• In addition to these, the Handwriting Speed Test will provide insight into a child’s handwriting, compared to age norms of their peers.
  4. Cognitive and psychosocial behaviours
    • Often a by product of difficulties in writing (e.g. confidence and avoidance), however a number of children have difficulties with attention span, memory, general behaviour, overall motivation and self-concept, which can further impact on handwriting skills and success in this area.

From such assessments it is important to establish what therapeutic approach is going to be most effective as well as appropriate. For many older primary children, changing pencil grips, spending hours on letter formation and correction may not produce the desired outcomes. This is largely due to the difficulties in the foundation skills in writing, by a later age. Importantly, we have a number of advances in technology that can provide alternate options that can be cost effective and more likely adopted by the child.

Moreover, from assessments and information given from a number of people that spend time or work with a child, one can gain a picture of whether or not the child does present with Dysgraphia.

So…am I able to help my child?! 

Okay, so you’ve had the assessment process, now what? Often after the assessment process, there is discussion around the best course of action to address writing difficulties. This often includes discussion with health professionals, teachers and parents. For the most part, there are three primary areas of addressing problems due to Dysgraphia. The best course of action is often dependant on the level of difficulty experienced with handwriting. Addressing possible Dysgraphia takes the below approaches:

Remedial approaches

  • This is an area we spend time working on considerably at OTFC. Here, we aim to address underlying inefficiencies in sensory processing, motor coordination and perceptual skills that influence handwriting skills, in order to improve the foundations of good writing. The below ‘Pyramid of Learning’ from Williams and Shellenberger outlines the development of learning and how sensory and sensory motor skills are important in developing skills further up the pyramid (e.g. Academic Learning). As such, we will struggle to make progress in handwriting if there are difficulties in tactile perception, visual perceptual challenges or motor planning – hence the links with Dyspraxia.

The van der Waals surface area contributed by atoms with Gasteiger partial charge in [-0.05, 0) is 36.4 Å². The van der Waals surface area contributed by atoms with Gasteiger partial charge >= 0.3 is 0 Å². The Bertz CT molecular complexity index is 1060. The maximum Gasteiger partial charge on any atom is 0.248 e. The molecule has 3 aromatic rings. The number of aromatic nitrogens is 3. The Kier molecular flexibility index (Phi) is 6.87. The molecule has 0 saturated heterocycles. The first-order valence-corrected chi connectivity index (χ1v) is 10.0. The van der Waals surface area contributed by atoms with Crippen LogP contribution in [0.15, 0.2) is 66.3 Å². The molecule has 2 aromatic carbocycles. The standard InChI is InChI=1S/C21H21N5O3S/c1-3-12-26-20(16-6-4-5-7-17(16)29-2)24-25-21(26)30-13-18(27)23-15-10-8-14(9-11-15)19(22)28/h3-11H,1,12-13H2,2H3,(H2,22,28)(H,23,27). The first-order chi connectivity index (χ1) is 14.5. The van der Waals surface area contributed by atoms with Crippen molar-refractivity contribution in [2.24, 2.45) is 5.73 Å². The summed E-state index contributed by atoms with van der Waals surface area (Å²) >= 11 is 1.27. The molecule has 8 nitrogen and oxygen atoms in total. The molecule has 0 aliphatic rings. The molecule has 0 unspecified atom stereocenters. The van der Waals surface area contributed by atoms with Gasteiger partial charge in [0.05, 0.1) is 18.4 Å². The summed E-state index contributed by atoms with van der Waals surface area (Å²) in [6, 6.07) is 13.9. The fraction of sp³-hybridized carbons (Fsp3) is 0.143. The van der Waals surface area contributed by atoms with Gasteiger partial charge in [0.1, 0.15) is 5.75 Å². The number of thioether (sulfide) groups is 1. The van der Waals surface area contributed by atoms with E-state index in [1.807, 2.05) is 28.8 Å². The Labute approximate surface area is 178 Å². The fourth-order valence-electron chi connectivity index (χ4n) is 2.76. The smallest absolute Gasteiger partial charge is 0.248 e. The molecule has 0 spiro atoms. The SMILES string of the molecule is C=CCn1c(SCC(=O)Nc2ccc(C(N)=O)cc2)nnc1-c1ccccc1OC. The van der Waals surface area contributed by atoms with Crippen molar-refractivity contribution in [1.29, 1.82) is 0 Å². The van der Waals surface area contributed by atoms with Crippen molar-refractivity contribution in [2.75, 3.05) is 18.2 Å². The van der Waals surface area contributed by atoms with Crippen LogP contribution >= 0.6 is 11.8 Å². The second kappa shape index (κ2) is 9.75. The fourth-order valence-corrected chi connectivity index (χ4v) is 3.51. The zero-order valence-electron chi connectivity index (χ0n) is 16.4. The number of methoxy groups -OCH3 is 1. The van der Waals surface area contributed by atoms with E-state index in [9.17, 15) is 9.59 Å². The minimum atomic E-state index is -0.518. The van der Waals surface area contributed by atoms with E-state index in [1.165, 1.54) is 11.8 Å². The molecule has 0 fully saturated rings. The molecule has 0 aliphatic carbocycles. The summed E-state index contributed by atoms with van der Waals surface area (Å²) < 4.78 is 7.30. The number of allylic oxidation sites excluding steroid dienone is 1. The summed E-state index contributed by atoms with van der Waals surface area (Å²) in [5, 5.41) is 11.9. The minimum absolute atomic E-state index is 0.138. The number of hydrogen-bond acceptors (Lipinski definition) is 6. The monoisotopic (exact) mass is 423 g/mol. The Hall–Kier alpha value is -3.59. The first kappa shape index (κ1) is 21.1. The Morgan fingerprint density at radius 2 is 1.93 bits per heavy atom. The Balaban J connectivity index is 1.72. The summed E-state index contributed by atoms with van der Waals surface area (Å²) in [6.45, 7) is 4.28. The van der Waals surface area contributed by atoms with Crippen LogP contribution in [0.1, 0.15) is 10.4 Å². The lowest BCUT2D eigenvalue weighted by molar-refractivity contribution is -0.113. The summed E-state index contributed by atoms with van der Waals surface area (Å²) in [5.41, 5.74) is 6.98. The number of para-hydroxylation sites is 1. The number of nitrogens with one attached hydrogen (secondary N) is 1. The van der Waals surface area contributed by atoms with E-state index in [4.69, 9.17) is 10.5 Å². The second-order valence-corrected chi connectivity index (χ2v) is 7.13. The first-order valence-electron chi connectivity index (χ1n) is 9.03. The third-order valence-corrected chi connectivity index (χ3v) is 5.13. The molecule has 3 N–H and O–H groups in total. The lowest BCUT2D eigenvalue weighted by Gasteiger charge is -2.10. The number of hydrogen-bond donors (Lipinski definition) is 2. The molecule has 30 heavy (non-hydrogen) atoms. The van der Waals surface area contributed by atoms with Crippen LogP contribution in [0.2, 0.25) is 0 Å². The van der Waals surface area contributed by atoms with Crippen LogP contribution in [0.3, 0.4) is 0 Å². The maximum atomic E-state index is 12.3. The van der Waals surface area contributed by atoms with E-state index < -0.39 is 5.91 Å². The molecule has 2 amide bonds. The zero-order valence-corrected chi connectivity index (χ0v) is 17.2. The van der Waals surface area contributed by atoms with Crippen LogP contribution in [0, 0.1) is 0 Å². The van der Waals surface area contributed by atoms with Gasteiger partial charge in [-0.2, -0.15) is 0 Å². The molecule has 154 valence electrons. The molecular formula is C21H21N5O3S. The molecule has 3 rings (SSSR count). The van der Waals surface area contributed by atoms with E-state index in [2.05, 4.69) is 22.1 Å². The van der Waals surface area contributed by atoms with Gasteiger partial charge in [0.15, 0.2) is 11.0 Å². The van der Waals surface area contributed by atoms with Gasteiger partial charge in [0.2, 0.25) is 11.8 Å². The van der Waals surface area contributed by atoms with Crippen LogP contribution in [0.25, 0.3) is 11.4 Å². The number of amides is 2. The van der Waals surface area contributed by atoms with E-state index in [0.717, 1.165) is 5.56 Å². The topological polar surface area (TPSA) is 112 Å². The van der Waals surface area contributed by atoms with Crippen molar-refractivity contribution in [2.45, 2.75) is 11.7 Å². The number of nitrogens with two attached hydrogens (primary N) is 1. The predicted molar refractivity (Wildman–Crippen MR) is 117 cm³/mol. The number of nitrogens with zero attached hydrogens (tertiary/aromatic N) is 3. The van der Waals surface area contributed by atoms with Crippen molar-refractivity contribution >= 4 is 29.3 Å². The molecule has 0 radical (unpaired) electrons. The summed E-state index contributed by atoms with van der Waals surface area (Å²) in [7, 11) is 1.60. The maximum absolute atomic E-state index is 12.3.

Functional approaches

  • Once the above areas are somewhat more consolidated, then we we would place further emphasis on mastering the skills through practice and repetition. Similar to other skills (particularly fine motor skills of cutting, threading, twisting) handwriting can be improved through support addressing specific motor plans and sequences. These are often achieved through tracing, repetition and practice and modelling.

For most children, if they have significant difficulties and clear signs of Dysgraphia, these difficulties will often continue and support will be required. Importantly, to ensure that handwriting is not a task ‘avoided at all costs’, but rather can be made more functional, support should be given in both compensatory approaches and some functional approaches.

Compensatory approaches

  • Pencil grips, slant boards, Dictaphones, use of computers, scribes, voice activated software and even oral assessment can be very effective in providing options for those that want to get their ideas across, but struggle to do so. With  advances in technology, iPads and computers are becoming more commonplace, and specific appropriate apps can make getting ideas across more accessible and ensure children are included in ‘writing’ tasks.

So, now that we know a little bit more about Dysgraphia, we will next week look at some specific ideas to help those with handwriting difficulties, such as Dysgraphia, addressing remedial, functional and compensatory approaches for home and school.

*Information sourced from: OTFC Clinical Director and staff, Education and Individual Services (2015) <www.somerset.gov.uk>, Australian Journal of Learning Disabilities (2006) Volume 11, Number 4 and Regina G. Richards (2015), Strategies for Dealing with Dysgraphia, Learning Disabilities Online <http://www.ldonline.org/article/5890/>